SYNOPSIS: WO Gerald E. Woods, pilot; WO George P. Berg, aircraft commander; SP4 Gary L. Johnson, door gunner; SP4 Walter Demsey, crew chief; were assigned to Company A, 101st Aviation Battalion, 101st Airborne Division. On February 18, 1971, their UH1H was dispatched as part of a flight of four on an emergency patrol extraction mission on the west side of the A Shau Valley in Thua Tin Province, South Vietnam. The patrol to be rescued included Sgt. Allen R. Lloyd, Capt. Ronald L. Watson and SFC Samuel Hernandez, part of Special Operations Augmentation, Command & Control North, 5th Special Forces Group.
The team was assigned to MACV-SOG (Military Assistance Command, Vietnam Studies and Observation Group). MACV-SOG was a joint service high command unconventional warfare task force engaged in highly classified operations throughout Southeast Asia. The 5th Special Forces channeled personnel into MACV-SOG (although it was not a Special Forces group) through Special Operations Augmentation (SOA), which provided their "cover" while under secret orders to MACV-SOG. The teams performed deep penetration missions of strategic reconnaissance and interdiction which were called, depending on the time frame, "Shining Brass" or "Prairie Fire" missions.
During the attempt to recover the patrol, Woods' helicopter came under heavy fire and had to leave the pick-up zone with Lloyd, Watson and Hernandez attached to the three-staple rig. While in flight, the rope broke, and Hernandez fell 30-40 feet, landing in double canopy jungle. He was rescued the following day. The helicopter continued a short distance, and was hit by enemy anti-aircraft fire, crashed and burned.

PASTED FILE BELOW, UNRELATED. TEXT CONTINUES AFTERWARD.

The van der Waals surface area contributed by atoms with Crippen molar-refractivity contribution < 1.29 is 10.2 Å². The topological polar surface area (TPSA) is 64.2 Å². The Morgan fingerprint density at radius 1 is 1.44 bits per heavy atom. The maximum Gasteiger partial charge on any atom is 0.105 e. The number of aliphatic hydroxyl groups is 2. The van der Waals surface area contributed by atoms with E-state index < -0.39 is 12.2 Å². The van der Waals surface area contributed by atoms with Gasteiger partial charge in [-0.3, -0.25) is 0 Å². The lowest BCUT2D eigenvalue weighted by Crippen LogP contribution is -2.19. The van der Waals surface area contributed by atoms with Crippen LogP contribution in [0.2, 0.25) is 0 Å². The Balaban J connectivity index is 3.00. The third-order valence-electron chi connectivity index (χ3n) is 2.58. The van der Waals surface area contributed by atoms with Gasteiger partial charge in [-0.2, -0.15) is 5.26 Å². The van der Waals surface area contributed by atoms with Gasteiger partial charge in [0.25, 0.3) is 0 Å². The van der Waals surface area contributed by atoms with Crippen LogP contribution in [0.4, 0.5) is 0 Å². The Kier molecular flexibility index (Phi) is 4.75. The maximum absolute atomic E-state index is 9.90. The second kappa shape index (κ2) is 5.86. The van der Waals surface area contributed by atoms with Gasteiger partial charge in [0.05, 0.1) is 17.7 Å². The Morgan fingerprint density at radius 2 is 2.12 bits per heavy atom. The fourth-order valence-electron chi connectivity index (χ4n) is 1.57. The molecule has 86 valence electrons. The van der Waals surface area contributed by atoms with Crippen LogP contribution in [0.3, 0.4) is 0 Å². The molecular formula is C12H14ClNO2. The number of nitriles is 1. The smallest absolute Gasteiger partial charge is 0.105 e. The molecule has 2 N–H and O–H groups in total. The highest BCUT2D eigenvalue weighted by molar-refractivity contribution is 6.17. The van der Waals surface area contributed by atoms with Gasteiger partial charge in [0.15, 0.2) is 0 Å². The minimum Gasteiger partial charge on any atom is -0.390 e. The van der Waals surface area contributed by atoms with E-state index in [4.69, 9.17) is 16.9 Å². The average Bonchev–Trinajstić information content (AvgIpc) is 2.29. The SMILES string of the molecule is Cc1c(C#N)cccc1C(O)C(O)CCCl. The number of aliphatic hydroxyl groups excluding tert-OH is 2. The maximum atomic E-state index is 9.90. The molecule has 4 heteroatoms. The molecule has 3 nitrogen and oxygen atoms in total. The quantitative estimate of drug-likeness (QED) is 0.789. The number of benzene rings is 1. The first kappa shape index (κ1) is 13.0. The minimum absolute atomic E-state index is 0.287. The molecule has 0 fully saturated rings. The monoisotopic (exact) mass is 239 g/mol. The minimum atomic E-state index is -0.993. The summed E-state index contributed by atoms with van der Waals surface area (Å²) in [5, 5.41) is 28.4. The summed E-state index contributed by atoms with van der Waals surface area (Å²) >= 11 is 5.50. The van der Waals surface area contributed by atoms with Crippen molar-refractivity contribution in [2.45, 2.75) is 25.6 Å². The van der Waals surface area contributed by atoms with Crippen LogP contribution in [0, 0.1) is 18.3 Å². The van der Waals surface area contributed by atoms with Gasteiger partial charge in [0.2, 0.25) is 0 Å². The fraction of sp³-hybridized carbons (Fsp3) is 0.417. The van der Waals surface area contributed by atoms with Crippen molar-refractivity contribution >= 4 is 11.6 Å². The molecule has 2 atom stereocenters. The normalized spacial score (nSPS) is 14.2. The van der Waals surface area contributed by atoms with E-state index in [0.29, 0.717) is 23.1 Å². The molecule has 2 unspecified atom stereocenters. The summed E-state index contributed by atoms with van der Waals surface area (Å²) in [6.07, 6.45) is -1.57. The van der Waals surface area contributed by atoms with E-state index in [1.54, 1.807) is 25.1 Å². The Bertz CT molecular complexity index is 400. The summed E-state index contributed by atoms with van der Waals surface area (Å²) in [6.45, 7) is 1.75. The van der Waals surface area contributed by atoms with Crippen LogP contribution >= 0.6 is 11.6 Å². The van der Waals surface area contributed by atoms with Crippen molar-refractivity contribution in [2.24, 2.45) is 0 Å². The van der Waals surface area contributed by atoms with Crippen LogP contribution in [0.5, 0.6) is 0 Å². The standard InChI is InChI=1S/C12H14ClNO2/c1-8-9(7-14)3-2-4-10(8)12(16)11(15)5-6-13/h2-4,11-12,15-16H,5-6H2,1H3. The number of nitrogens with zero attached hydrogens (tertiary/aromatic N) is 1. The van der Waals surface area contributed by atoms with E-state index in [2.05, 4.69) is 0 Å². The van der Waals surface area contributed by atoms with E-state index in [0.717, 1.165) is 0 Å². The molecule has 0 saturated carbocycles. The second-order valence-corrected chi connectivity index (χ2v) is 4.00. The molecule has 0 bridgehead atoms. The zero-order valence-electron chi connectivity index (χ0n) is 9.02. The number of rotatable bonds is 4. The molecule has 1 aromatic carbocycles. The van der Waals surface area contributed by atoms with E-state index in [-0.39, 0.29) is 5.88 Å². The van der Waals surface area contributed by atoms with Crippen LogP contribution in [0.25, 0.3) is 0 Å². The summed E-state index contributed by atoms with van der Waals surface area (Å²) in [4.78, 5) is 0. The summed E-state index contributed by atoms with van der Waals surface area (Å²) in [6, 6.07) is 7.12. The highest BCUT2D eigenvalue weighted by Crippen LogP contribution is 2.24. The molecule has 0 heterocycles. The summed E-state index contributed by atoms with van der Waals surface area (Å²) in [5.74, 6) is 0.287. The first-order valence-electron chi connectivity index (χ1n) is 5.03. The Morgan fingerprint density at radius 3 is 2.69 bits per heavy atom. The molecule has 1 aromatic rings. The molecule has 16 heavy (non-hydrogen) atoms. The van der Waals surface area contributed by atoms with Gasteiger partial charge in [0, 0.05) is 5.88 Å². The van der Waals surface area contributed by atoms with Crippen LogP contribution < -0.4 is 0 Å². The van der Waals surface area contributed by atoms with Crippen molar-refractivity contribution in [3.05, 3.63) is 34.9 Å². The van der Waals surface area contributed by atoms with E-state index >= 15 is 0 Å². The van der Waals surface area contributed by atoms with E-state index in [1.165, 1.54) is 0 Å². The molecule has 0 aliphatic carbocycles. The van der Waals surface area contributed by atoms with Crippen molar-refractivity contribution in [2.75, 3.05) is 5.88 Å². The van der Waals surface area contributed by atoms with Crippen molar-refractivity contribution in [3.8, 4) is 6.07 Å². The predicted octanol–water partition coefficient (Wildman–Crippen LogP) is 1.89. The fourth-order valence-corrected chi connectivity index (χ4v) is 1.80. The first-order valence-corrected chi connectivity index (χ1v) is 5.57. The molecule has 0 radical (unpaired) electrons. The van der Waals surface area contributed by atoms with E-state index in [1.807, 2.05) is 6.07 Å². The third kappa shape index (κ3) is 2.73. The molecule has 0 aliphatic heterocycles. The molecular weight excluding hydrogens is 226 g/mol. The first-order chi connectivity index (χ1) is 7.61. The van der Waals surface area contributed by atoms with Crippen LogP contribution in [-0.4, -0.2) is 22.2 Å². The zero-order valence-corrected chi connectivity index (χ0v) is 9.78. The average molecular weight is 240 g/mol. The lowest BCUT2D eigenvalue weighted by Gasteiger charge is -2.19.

On February 19, a Special Forces recovery team was inserted at the crash site to search the area. Woods and Berg were found dead in their seats. Johnson's body was found in a tree. One leg of Demsey, the burned crew chief, was found in the cargo compartment. All remains were prepared for extraction, and the team left to establish a night defensive position. En route, the team found the remains of Lloyd and Watson, still on their rope slings, in the trees on the edge of a cliff. Because of the rugged terrain and approaching darkness, the rescue team leader decided to wait until morning to recover these two remains. However, the following morning, the search team came under intense fire, and the team leader requested an emergency extraction, and in doing so, left all remains behind.
All the crew and passengers on board the UH1H downed on the border of Laos and Vietnam west of the A Shau Valley that day were confirmed dead. It is unfortunate, but a reality of war that their remains were left behind out of necessity to protect the lives of the search team who found them. They are listed with honor among the missing because their remains cannot be buried with honor at home.
The crew and passengers lost on February 18 are among nearly 600 Americans listed as missing in Laos. Although the Pathet Lao stated publicly they held American Prisoners of War, they insisted that they would only be released from Laos. Because the U.S. did not recognize the communist government of Laos, no negotiations were ever conducted for Americans held in Laos. Not one American has been released from Laos.
As thousands of reports mount indicating that many American prisoners are still held in Southeast Asia, one wonders if we will ever be able to bring the Vietnam War to an honorable end - by bringing all our soldiers home.